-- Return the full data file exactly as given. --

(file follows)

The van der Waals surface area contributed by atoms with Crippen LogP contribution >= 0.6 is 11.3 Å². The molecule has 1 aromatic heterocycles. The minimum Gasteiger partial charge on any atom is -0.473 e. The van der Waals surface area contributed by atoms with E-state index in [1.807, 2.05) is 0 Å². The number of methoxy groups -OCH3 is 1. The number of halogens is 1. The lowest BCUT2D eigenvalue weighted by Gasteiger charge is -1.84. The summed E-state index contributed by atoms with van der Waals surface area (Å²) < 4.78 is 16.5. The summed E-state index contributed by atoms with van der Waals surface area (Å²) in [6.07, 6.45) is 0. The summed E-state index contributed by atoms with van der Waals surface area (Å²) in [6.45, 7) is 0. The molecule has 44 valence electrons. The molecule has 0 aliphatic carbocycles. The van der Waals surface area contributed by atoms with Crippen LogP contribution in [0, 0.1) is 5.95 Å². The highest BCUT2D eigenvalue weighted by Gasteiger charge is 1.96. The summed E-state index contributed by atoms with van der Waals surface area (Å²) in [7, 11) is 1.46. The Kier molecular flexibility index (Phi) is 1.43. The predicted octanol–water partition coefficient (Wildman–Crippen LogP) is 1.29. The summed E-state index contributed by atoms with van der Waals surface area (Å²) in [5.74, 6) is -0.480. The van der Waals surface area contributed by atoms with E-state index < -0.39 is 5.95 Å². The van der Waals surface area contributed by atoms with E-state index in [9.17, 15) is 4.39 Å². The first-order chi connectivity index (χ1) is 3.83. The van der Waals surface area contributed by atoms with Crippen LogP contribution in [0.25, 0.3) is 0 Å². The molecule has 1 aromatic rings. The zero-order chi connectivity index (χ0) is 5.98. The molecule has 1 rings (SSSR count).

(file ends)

The van der Waals surface area contributed by atoms with Crippen LogP contribution >= 0.6 is 11.3 Å². The molecule has 1 aromatic heterocycles. The minimum Gasteiger partial charge on any atom is -0.473 e. The van der Waals surface area contributed by atoms with E-state index in [1.807, 2.05) is 0 Å². The number of methoxy groups -OCH3 is 1. The number of halogens is 1. The lowest BCUT2D eigenvalue weighted by Gasteiger charge is -1.84. The summed E-state index contributed by atoms with van der Waals surface area (Å²) < 4.78 is 16.5. The summed E-state index contributed by atoms with van der Waals surface area (Å²) in [6.07, 6.45) is 0. The summed E-state index contributed by atoms with van der Waals surface area (Å²) in [6.45, 7) is 0. The molecule has 44 valence electrons. The molecule has 0 aliphatic carbocycles. The van der Waals surface area contributed by atoms with Crippen LogP contribution in [0, 0.1) is 5.95 Å². The highest BCUT2D eigenvalue weighted by Gasteiger charge is 1.96. The summed E-state index contributed by atoms with van der Waals surface area (Å²) in [7, 11) is 1.46. The Kier molecular flexibility index (Phi) is 1.43. The predicted octanol–water partition coefficient (Wildman–Crippen LogP) is 1.29. The summed E-state index contributed by atoms with van der Waals surface area (Å²) in [5.74, 6) is -0.480. The van der Waals surface area contributed by atoms with E-state index < -0.39 is 5.95 Å². The van der Waals surface area contributed by atoms with E-state index in [9.17, 15) is 4.39 Å². The first-order chi connectivity index (χ1) is 3.83. The van der Waals surface area contributed by atoms with Crippen LogP contribution in [0.25, 0.3) is 0 Å². The molecule has 1 aromatic rings. The zero-order chi connectivity index (χ0) is 5.98. The molecule has 1 rings (SSSR count).